Pasadena Playhouse Stage Sizzles With “Kiss Me, Kate” Musical
Any time a theatre presents a Cole Porter musical, expectations run high. After all, we’re dealing with a giant of the American musical theatre. Porter is one of the most iconic and sophisticated composer/lyricists in Broadway history. A Cole Porter show borders on being almost bulletproof in the hands of a skilled director with a vision, and a talented cast committed to seeing that the vision is fulfilled.
The Pasadena Playhouse launched its 2014/2015 season with an inspired production of “Kiss Me, Kate”, brilliantly directed by Playhouse Artistic Director Sheldon Epps, and a cast of seventeen wonderful singers, dancers and actors. More about the production in a moment
Prior to the curtain going up the Playhouse audience was treated to a gala-like atmosphere where a special honor was awarded to Miss Diahann Carroll for her years of support and commitment to the Wells Fargo Theatrical Diversity Project. She was a true trailblazing actor and performer. She was the first African- American actor to have her own TV series, “Julia”. The beautiful, ageless and stunning looking 79 year-old actress, singer, and performer didn’t disappoint when she graciously accepted the award and made a few remarks to the audience.
Another additional treat for the opening night attendees was the introduction of the “original Kate” of “Kiss Me, Kate” (1948), the lovely 99 and half years-young, star of Broadway and Hollywood, Miss Patricia Morrison. And seated next to her was the elegant and vibrant “Kate” of the USA touring company (1949), Ms. Anne Jeffreys. Both legends received a thunderous ovation. Also spotted congratulating the two actors were Jane Kaczmarek, French Stewart and Sharon Lawrence representing the “younger generation” of actors.
The 2014 Pasadena Playhouse production of “Kiss Me, Kate” is a loving homage to the trailblazing African-American touring troupes of the early 20th century, who brought the work of Shakespeare not just to New York City, but to theatres all over the country. Famous actors such as Paul Robeson, Ira Aldridge, Jane White and Hattie McDaniel brought “literal color” to the great classical roles, opening up doors for others who would follow.
In Sheldon Epps’ 2014 version, the musical begins to the strains of a sultry, haunting Saxophone solo wafting over the audience as the ensemble company led by Hattie (Jenelle Lynn Randall) of dancers, singers and actors slowly begin to appear on stage in the prelude number “Another Op’nin, Another Show”, which quickly turns into fast-paced energetic dance number that sets up the audience for the high-octane numbers that follow.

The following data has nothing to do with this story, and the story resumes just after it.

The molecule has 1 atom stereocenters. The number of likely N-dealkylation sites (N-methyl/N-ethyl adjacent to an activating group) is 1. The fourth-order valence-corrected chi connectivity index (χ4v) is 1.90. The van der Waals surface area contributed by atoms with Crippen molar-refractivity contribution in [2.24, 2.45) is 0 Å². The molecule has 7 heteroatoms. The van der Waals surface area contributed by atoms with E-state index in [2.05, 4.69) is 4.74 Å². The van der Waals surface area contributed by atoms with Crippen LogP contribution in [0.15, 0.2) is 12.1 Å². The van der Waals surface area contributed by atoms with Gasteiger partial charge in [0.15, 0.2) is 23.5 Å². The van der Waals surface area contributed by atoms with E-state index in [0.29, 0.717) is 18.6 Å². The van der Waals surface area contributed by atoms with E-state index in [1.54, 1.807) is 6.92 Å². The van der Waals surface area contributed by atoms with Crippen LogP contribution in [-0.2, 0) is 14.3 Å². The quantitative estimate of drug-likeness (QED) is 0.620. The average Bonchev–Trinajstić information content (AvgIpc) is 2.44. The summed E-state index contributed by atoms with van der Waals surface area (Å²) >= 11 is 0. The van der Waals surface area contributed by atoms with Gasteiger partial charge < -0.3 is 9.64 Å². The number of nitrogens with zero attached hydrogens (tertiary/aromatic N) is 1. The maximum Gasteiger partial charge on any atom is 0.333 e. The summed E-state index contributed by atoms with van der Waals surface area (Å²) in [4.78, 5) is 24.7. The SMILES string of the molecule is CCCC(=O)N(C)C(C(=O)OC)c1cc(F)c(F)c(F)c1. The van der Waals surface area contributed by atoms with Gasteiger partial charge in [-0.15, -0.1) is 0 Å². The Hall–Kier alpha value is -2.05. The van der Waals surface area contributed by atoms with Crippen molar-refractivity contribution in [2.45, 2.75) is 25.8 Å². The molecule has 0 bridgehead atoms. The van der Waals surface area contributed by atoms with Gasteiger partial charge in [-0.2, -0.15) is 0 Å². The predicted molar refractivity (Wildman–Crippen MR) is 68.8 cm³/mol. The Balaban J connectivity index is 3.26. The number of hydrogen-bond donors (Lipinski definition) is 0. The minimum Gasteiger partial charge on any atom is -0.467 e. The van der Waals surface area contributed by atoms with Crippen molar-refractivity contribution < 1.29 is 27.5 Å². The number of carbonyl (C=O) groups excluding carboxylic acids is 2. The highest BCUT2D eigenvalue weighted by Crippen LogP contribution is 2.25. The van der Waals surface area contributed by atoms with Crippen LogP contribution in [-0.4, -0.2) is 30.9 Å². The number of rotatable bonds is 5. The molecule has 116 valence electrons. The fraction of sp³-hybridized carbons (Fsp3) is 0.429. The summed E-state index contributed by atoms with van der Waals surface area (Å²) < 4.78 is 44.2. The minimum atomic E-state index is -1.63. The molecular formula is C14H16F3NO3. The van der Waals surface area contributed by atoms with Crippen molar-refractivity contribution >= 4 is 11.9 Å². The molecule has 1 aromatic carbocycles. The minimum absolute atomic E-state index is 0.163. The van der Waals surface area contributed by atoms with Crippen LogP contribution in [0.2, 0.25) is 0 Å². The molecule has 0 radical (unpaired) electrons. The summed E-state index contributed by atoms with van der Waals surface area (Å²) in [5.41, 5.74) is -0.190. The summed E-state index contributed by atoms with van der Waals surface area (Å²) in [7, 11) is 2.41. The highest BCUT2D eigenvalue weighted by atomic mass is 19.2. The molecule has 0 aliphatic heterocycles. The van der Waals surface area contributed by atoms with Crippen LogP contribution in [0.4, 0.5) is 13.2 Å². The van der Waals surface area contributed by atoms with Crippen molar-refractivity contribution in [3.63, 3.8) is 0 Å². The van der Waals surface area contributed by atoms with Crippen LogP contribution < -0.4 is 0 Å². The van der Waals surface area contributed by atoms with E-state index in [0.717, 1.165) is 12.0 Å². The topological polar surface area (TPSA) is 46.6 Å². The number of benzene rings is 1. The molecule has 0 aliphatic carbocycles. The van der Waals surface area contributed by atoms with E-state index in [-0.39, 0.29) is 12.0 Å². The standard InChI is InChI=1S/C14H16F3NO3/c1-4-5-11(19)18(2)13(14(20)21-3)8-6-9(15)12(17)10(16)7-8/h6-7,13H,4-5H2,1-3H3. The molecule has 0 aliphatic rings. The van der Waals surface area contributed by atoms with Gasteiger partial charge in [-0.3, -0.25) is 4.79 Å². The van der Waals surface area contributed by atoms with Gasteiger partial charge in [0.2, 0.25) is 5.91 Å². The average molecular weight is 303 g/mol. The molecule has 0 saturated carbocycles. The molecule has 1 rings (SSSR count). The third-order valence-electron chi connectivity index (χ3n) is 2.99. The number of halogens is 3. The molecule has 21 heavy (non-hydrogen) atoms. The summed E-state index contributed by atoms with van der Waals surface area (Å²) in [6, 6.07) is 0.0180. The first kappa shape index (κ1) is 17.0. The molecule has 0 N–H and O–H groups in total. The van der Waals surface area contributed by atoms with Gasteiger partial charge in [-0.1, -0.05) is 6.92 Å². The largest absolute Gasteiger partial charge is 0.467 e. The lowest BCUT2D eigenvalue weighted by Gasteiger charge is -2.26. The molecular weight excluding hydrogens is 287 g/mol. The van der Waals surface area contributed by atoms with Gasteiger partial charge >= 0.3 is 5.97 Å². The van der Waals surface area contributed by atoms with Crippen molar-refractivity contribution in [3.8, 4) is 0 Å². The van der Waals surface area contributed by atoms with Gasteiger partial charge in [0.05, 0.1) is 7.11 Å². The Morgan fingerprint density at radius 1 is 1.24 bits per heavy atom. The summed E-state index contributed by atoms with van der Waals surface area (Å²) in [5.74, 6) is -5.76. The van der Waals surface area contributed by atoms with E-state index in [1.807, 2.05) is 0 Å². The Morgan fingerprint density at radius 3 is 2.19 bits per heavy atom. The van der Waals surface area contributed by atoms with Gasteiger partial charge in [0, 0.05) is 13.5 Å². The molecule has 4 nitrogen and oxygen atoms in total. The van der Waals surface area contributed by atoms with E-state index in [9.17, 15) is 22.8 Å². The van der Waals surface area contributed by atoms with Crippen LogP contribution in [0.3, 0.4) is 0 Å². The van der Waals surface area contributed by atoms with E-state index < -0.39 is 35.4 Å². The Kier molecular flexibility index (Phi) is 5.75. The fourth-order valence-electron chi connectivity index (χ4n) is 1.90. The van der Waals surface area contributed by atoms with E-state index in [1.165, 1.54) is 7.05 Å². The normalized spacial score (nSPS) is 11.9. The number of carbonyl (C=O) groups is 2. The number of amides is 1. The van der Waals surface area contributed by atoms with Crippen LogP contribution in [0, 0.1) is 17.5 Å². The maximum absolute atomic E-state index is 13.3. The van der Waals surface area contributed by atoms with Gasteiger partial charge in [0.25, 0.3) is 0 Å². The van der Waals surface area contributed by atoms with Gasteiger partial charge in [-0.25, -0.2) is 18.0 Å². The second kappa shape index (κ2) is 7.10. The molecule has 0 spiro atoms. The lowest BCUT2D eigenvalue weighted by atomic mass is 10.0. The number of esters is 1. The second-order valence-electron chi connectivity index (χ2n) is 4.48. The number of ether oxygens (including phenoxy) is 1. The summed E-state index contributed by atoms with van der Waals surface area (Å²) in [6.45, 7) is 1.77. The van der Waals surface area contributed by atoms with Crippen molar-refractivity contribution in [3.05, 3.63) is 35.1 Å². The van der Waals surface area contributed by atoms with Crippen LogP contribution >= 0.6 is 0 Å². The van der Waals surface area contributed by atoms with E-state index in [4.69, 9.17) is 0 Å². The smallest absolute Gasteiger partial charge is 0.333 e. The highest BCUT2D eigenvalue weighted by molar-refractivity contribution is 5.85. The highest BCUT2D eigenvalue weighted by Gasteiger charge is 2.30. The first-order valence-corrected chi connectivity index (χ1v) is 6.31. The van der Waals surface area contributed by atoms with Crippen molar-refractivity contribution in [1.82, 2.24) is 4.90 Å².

For anyone not familiar with the story just think of combining Shakespeare’s “Taming of the Shrew” with Cole Porter’s music and lyrics and you have “Kiss Me, Kate” If your still not on board, it’s the story of actors Fred and Lilli (Wayne Brady and Merle Dandridge respectively), who were once a married couple but are now divorced and starring in a musical version of Shakespeare’s “Taming of the Shrew” in Baltimore.
All of the principal supporting actors in the production portray two characters both onstage and backstage as is traditional in a show that is performed as a play within a play. Dandridge is not only beautiful, she has the voice to match.. Her poignant solo “So in Love” is a real heart-breaker. Brady is a handsome, solid leading man, with a smooth baritone and the cockiness worthy of Petruchio’s through the ages. Their “Wunderbar” duet number is cleverly staged, affording the two stars to banter and needle each other while performing on stage where they must stay in character. It’s a delightful scene.
Assisting Brady and Dandridge are principal cast members Lois/Bianca (Joanna A. Jones) in a series of scene stealing numbers: “Why Can’t You Behave?” with Bill/Lucentio (Terrance Spencer), “Tom, Dick, or Harry” with Jay Donnell as Hortensio, Eric B. Anthony as Gemmio and Spencer again and “Always True to You in My Fashion”, the latter being a sensational show-stopping 11 O’Clock Spot number performed with sass and impeccable timing by Jones.
The stage fairly drips with sexuality in the sexy “Too Darn Hot” number performed by Paul (Rogelio Douglas Jr.) and the ensemble led by Hattie (Jenelle Lynn Randall). Other Porter classics include “From This Moment On” performed by General Howell (Pat Towne) and Lilli. There are always the comedy relief performers in musicals, and this terrific production is no exception. Playing the two wise-guy/bag men enforcers are David Kirk Grant (the tall one) and Brad Blaisdell (the short one). Their “Brush Up Your Shakespeare” number, is cleverly and hilariously staged, and is always an anticipated crowd pleaser. This production has so many creative and inventive directorial touches by director Epps one may lose track of the count., but never the enjoyment.
It was a wise decision to have a live orchestra for this splendid production. There is really no alternative when performing Cole Porter music other than a live orchestra in the pit to accompany the singers. It shows class and respect for the audience and is money well spent. Music Director Rahn Coleman and choreography by Jeffrey Polk are audience-pleasingly first rate.
The technical credits are always strong at the Playhouse. Scenic Designer John Iacovelli’s dressing rooms set on movable wagons makes the set changes a piece of cake. The handsome costumes for the men, and the sexy-looking costumes for the ladies designed by David K. Mickelsen make for a visual feast. Lighting by Jared A. Sayeg and sound by Jon Gottlieb also complement this dazzling production. It’s an impressive and auspicious production to begin the 2014/2015 Playhouse Season, and one that should not be missed.
“Kiss Me, Kate” runs through October 12, 2014.